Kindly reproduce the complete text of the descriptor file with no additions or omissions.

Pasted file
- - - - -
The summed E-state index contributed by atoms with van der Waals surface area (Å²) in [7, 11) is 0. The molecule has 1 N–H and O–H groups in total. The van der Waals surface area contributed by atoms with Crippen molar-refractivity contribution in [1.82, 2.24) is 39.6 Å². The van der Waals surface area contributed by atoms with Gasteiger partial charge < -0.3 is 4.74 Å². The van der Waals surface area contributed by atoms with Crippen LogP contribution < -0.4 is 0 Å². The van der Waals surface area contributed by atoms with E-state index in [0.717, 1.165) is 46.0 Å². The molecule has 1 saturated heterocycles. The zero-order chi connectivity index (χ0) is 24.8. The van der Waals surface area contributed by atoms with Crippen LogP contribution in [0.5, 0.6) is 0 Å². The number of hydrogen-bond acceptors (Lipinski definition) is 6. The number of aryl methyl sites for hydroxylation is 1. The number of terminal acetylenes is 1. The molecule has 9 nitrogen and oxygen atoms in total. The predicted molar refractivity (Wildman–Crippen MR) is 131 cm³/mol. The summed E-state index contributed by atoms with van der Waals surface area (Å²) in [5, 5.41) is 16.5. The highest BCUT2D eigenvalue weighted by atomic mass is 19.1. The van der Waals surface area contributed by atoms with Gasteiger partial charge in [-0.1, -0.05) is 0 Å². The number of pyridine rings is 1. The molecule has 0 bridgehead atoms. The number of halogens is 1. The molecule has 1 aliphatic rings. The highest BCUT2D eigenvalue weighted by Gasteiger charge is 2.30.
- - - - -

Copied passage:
The summed E-state index contributed by atoms with van der Waals surface area (Å²) in [7, 11) is 0. The molecule has 1 N–H and O–H groups in total. The van der Waals surface area contributed by atoms with Crippen molar-refractivity contribution in [1.82, 2.24) is 39.6 Å². The van der Waals surface area contributed by atoms with Gasteiger partial charge < -0.3 is 4.74 Å². The van der Waals surface area contributed by atoms with Crippen LogP contribution < -0.4 is 0 Å². The van der Waals surface area contributed by atoms with E-state index in [0.717, 1.165) is 46.0 Å². The molecule has 1 saturated heterocycles. The zero-order chi connectivity index (χ0) is 24.8. The van der Waals surface area contributed by atoms with Crippen LogP contribution in [0.5, 0.6) is 0 Å². The number of hydrogen-bond acceptors (Lipinski definition) is 6. The number of aryl methyl sites for hydroxylation is 1. The number of terminal acetylenes is 1. The molecule has 9 nitrogen and oxygen atoms in total. The predicted molar refractivity (Wildman–Crippen MR) is 131 cm³/mol. The summed E-state index contributed by atoms with van der Waals surface area (Å²) in [5, 5.41) is 16.5. The highest BCUT2D eigenvalue weighted by atomic mass is 19.1. The van der Waals surface area contributed by atoms with Gasteiger partial charge in [-0.1, -0.05) is 0 Å². The number of pyridine rings is 1. The molecule has 0 bridgehead atoms. The number of halogens is 1. The molecule has 1 aliphatic rings. The highest BCUT2D eigenvalue weighted by Gasteiger charge is 2.30.